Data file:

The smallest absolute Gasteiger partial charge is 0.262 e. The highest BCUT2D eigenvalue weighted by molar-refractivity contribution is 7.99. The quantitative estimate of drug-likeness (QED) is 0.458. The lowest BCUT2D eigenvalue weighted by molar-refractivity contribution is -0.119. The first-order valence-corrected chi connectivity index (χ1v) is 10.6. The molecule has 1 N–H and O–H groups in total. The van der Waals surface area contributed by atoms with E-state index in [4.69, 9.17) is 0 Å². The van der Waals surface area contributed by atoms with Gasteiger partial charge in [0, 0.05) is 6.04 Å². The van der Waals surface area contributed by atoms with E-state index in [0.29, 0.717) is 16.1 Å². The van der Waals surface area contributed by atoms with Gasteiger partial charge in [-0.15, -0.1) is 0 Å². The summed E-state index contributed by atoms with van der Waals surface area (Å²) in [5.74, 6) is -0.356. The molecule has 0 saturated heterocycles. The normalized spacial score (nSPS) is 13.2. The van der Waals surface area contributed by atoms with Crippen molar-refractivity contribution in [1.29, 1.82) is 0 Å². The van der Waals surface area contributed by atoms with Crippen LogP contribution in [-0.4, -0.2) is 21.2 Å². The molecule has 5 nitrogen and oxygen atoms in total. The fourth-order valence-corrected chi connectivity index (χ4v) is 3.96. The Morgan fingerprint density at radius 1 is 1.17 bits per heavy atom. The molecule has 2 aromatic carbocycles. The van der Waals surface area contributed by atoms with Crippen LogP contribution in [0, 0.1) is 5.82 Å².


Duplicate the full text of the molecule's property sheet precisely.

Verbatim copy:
The smallest absolute Gasteiger partial charge is 0.262 e. The highest BCUT2D eigenvalue weighted by molar-refractivity contribution is 7.99. The quantitative estimate of drug-likeness (QED) is 0.458. The lowest BCUT2D eigenvalue weighted by molar-refractivity contribution is -0.119. The first-order valence-corrected chi connectivity index (χ1v) is 10.6. The molecule has 1 N–H and O–H groups in total. The van der Waals surface area contributed by atoms with E-state index in [4.69, 9.17) is 0 Å². The van der Waals surface area contributed by atoms with Gasteiger partial charge in [0, 0.05) is 6.04 Å². The van der Waals surface area contributed by atoms with E-state index in [0.29, 0.717) is 16.1 Å². The van der Waals surface area contributed by atoms with Gasteiger partial charge in [-0.15, -0.1) is 0 Å². The summed E-state index contributed by atoms with van der Waals surface area (Å²) in [5.74, 6) is -0.356. The molecule has 0 saturated heterocycles. The normalized spacial score (nSPS) is 13.2. The van der Waals surface area contributed by atoms with Crippen molar-refractivity contribution in [1.29, 1.82) is 0 Å². The van der Waals surface area contributed by atoms with Crippen LogP contribution in [-0.4, -0.2) is 21.2 Å². The molecule has 5 nitrogen and oxygen atoms in total. The fourth-order valence-corrected chi connectivity index (χ4v) is 3.96. The Morgan fingerprint density at radius 1 is 1.17 bits per heavy atom. The molecule has 2 aromatic carbocycles. The van der Waals surface area contributed by atoms with Crippen LogP contribution in [0, 0.1) is 5.82 Å².